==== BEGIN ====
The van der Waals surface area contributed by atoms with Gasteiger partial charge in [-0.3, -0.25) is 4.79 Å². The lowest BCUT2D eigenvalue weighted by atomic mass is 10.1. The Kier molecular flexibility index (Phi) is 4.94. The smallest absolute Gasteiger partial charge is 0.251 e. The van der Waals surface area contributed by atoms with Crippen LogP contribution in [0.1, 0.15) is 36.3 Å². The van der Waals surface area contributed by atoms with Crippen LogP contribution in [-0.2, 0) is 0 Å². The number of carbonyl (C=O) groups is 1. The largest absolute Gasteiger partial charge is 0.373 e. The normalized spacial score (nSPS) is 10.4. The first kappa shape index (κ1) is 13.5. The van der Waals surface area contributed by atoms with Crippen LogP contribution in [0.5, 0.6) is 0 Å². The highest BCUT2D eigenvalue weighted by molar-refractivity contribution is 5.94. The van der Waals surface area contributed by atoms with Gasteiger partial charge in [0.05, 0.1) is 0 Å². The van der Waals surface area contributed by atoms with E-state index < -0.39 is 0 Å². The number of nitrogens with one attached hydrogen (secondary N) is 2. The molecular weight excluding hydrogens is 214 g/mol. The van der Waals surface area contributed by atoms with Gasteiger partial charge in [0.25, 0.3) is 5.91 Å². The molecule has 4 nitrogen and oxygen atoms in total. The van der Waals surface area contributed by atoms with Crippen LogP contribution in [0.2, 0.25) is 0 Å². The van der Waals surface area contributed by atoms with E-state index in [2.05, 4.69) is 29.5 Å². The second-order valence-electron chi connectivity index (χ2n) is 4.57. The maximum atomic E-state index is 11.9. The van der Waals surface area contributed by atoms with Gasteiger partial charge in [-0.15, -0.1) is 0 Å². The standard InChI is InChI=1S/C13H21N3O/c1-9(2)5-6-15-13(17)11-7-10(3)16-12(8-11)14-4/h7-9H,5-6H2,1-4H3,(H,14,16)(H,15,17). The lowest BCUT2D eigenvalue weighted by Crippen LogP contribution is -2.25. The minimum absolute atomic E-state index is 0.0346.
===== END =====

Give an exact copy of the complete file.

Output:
The van der Waals surface area contributed by atoms with Gasteiger partial charge in [-0.3, -0.25) is 4.79 Å². The lowest BCUT2D eigenvalue weighted by atomic mass is 10.1. The Kier molecular flexibility index (Phi) is 4.94. The smallest absolute Gasteiger partial charge is 0.251 e. The van der Waals surface area contributed by atoms with Crippen LogP contribution in [0.1, 0.15) is 36.3 Å². The van der Waals surface area contributed by atoms with Crippen LogP contribution in [-0.2, 0) is 0 Å². The number of carbonyl (C=O) groups is 1. The largest absolute Gasteiger partial charge is 0.373 e. The normalized spacial score (nSPS) is 10.4. The first kappa shape index (κ1) is 13.5. The van der Waals surface area contributed by atoms with Crippen LogP contribution in [0.5, 0.6) is 0 Å². The highest BCUT2D eigenvalue weighted by molar-refractivity contribution is 5.94. The van der Waals surface area contributed by atoms with Gasteiger partial charge in [0.05, 0.1) is 0 Å². The van der Waals surface area contributed by atoms with E-state index < -0.39 is 0 Å². The number of nitrogens with one attached hydrogen (secondary N) is 2. The molecular weight excluding hydrogens is 214 g/mol. The van der Waals surface area contributed by atoms with Gasteiger partial charge in [0.25, 0.3) is 5.91 Å². The molecule has 4 nitrogen and oxygen atoms in total. The van der Waals surface area contributed by atoms with Crippen LogP contribution in [0.2, 0.25) is 0 Å². The van der Waals surface area contributed by atoms with E-state index in [2.05, 4.69) is 29.5 Å². The second-order valence-electron chi connectivity index (χ2n) is 4.57. The maximum atomic E-state index is 11.9. The van der Waals surface area contributed by atoms with Gasteiger partial charge in [-0.15, -0.1) is 0 Å². The standard InChI is InChI=1S/C13H21N3O/c1-9(2)5-6-15-13(17)11-7-10(3)16-12(8-11)14-4/h7-9H,5-6H2,1-4H3,(H,14,16)(H,15,17). The lowest BCUT2D eigenvalue weighted by Crippen LogP contribution is -2.25. The minimum absolute atomic E-state index is 0.0346.